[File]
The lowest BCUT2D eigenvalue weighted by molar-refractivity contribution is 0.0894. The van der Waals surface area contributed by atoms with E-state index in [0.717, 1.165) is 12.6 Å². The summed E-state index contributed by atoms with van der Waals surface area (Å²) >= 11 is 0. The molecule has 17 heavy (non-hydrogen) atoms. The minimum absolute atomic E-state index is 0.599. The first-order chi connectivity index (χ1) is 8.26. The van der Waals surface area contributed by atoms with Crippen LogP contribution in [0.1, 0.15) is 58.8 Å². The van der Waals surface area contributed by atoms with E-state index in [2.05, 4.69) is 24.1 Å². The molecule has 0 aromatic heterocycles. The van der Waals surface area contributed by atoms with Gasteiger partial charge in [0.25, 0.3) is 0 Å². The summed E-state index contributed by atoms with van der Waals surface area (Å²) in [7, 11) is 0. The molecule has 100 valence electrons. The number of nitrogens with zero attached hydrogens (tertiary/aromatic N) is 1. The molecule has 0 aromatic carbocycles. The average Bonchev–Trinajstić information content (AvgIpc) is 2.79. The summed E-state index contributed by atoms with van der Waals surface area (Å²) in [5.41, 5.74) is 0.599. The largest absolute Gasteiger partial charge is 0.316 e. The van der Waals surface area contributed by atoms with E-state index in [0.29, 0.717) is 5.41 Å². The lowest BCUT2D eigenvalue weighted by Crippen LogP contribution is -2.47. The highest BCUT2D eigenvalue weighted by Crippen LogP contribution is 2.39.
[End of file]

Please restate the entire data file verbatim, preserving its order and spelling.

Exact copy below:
The lowest BCUT2D eigenvalue weighted by molar-refractivity contribution is 0.0894. The van der Waals surface area contributed by atoms with E-state index in [0.717, 1.165) is 12.6 Å². The summed E-state index contributed by atoms with van der Waals surface area (Å²) >= 11 is 0. The molecule has 17 heavy (non-hydrogen) atoms. The minimum absolute atomic E-state index is 0.599. The first-order chi connectivity index (χ1) is 8.26. The van der Waals surface area contributed by atoms with Crippen LogP contribution in [0.1, 0.15) is 58.8 Å². The van der Waals surface area contributed by atoms with E-state index in [2.05, 4.69) is 24.1 Å². The molecule has 0 aromatic heterocycles. The van der Waals surface area contributed by atoms with Gasteiger partial charge in [0.25, 0.3) is 0 Å². The summed E-state index contributed by atoms with van der Waals surface area (Å²) in [7, 11) is 0. The molecule has 100 valence electrons. The number of nitrogens with zero attached hydrogens (tertiary/aromatic N) is 1. The molecule has 0 aromatic carbocycles. The average Bonchev–Trinajstić information content (AvgIpc) is 2.79. The summed E-state index contributed by atoms with van der Waals surface area (Å²) in [5.41, 5.74) is 0.599. The largest absolute Gasteiger partial charge is 0.316 e. The van der Waals surface area contributed by atoms with E-state index in [0.29, 0.717) is 5.41 Å². The lowest BCUT2D eigenvalue weighted by Crippen LogP contribution is -2.47. The highest BCUT2D eigenvalue weighted by Crippen LogP contribution is 2.39.